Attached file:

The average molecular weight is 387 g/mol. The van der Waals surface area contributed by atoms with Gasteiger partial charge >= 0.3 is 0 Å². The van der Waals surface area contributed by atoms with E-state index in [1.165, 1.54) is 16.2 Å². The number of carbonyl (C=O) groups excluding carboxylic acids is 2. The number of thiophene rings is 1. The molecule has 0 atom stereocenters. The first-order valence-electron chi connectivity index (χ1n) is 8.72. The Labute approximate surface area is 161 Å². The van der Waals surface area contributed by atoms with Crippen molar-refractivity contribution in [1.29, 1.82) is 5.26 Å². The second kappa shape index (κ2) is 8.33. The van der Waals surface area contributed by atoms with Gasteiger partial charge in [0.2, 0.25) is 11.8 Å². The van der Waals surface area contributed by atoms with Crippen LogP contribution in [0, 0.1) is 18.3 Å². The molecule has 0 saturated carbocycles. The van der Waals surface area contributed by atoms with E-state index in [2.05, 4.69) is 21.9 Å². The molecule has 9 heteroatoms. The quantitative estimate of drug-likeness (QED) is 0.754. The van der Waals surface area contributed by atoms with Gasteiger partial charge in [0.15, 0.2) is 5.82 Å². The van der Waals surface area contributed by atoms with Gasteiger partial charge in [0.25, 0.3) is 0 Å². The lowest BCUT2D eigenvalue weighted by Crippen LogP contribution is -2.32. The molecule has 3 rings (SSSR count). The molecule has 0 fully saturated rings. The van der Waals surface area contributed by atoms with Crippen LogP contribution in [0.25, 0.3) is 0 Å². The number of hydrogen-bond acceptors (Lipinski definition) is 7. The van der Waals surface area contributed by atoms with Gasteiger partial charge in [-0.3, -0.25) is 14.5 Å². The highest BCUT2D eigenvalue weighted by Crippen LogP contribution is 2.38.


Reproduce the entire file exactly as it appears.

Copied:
The average molecular weight is 387 g/mol. The van der Waals surface area contributed by atoms with Gasteiger partial charge >= 0.3 is 0 Å². The van der Waals surface area contributed by atoms with E-state index in [1.165, 1.54) is 16.2 Å². The number of carbonyl (C=O) groups excluding carboxylic acids is 2. The number of thiophene rings is 1. The molecule has 0 atom stereocenters. The first-order valence-electron chi connectivity index (χ1n) is 8.72. The Labute approximate surface area is 161 Å². The van der Waals surface area contributed by atoms with Crippen molar-refractivity contribution in [1.29, 1.82) is 5.26 Å². The second kappa shape index (κ2) is 8.33. The van der Waals surface area contributed by atoms with Gasteiger partial charge in [0.2, 0.25) is 11.8 Å². The van der Waals surface area contributed by atoms with Crippen LogP contribution in [0, 0.1) is 18.3 Å². The molecule has 0 saturated carbocycles. The van der Waals surface area contributed by atoms with E-state index in [2.05, 4.69) is 21.9 Å². The molecule has 9 heteroatoms. The quantitative estimate of drug-likeness (QED) is 0.754. The van der Waals surface area contributed by atoms with Gasteiger partial charge in [0.15, 0.2) is 5.82 Å². The van der Waals surface area contributed by atoms with Gasteiger partial charge in [0.25, 0.3) is 0 Å². The lowest BCUT2D eigenvalue weighted by Crippen LogP contribution is -2.32. The molecule has 3 rings (SSSR count). The molecule has 0 fully saturated rings. The van der Waals surface area contributed by atoms with Crippen LogP contribution in [0.25, 0.3) is 0 Å². The number of hydrogen-bond acceptors (Lipinski definition) is 7. The van der Waals surface area contributed by atoms with Gasteiger partial charge in [-0.3, -0.25) is 14.5 Å². The highest BCUT2D eigenvalue weighted by Crippen LogP contribution is 2.38.